New campaign finance data released this week shows Democratic challenger Antonio Delgado has outraised incumbent Republican John Faso by a more than two-to-one margin in the race for New York’s 19th Congressional District. But heavy spending by Delgado on a hard-fought seven-way Democratic primary earlier this year has left the two campaigns on a near-equal fiscal footing as they head into the home stretch.
The data is contained in Federal Election Commission quarterly reports which list all fundraising and spending by the campaigns through Sept. 30. The reports show that between January 2017 and October 2018, Delgado raked in $6,589,846 in campaign cash, compared to $3,334,925 brought in by Faso’s campaign committee.
The records also show that Delgado spent heavily in his successful effort to break out of a crowded field and secure the Democratic Party line. In the period between January 2017 and June 2018, records show Delgado spent a little over $2 million of his war chest. Faso, by contrast, spent $1.2 million during the same period. The reports show that as of Oct. 1 Delgado’s campaign had $1,749,405 in remaining campaign funds while Faso held $1,435,951 in cash on hand.
The data also shows a wide disparity in fundraising methods between the two campaigns. For Delgado, more than 88 percent of his fundraising total came from individual donations while just 4 percent came from political action committees. All of the PACs supporting Delgado are aligned with progressive causes or Democratic politicians, including House Minority Leader Nancy Pelosi and upstate Congressman Paul Tonko. No PACs linked to trade groups or corporate interests appear in his fundraising totals. Among Delgado’s top PAC contributors are the Congressional Black and Latino caucuses, which each donated $5,000, and PAC to the Future, a fundraising group linked to Pelosi.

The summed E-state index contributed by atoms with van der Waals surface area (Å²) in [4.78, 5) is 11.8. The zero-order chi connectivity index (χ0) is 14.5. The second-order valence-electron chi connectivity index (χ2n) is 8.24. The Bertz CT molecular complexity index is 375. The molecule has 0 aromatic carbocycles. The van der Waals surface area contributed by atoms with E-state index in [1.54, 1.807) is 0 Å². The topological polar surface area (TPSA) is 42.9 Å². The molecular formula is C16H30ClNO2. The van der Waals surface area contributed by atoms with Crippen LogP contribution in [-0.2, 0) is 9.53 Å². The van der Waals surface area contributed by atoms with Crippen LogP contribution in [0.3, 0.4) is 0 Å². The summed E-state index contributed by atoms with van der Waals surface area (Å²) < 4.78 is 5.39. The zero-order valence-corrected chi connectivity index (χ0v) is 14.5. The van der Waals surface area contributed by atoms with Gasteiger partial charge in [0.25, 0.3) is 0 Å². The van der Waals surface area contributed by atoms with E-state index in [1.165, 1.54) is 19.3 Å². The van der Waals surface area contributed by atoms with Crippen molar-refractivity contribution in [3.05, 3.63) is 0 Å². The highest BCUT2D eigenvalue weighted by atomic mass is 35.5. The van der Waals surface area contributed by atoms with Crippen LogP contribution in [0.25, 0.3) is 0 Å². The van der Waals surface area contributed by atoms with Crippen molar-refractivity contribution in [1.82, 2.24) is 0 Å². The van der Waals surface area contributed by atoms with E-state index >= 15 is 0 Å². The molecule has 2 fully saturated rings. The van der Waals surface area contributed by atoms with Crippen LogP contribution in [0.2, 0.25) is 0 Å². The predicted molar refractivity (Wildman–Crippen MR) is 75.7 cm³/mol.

Faso by contrast raised 56 percent of his total from individuals while PACs made up another 34 percent. Among the PACs supporting Faso are a number representing corporate interests including real estate, insurance, healthcare and agriculture. Faso also received $7,350 from the National Rifle Association’s PAC. $10,000 came from a PAC linked to Koch Brothers Industries and another $10,000 came from a PAC sponsored by National Security Adviser John Bolton. The incumbent Republican also received $7,000 from high-profile law and lobbying firm Akin, Gump, Strauss, Hauer and Feld — Delgado’s former employer.
In a prepared statement, Delgado repeated his theme of Faso, a longtime state assemblyman and former Albany lobbyist, as a tool of corporate interests.
“People have come together and built this momentum without taking a dime from Corporate PACs,” Delgado said of his campaign. “This is a choice between someone who puts the interests of the people first and someone who is beholden to the interests of big corporations.”
Faso has attacked the Schenectady-born Delgado as an outsider who had “parachuted in” to the district and had little connection to his would-be constituents. Delgado is a former Rhodes Scholar and Harvard Law graduate who pursued a music career in Los Angeles and practiced law for Akin Gump in Manhattan before settling in Rhinebeck shortly before he entered the race. Faso noted that $1 million of Delgado’s contributions had come from individuals in Vermont, California and Massachusetts.
“Residents of our district know that he’s someone who just parachuted in and is being funded by people who don’t live in our district or even our state,” said Faso. “Most of my resources come from people and organizations with interests right here in the district.”
FEC records show that Diane Neal has raised just $25,126 since entering the race over the summer. She has loaned her own campaign another $115,153. Among the 27 individual contributors to the former “Law and Order SVU” actor’s campaign are comedian and former Saturday Night Live cast member Fred Armisen and actor Rosie Perez. Neal also received a $2,700 contribution from inventor Dal “Tweezerman” Lamagna of Rhinebeck. Lamagna was running in the race as an independent candidate until last month when a court threw out his petitions for a spot on the ballot.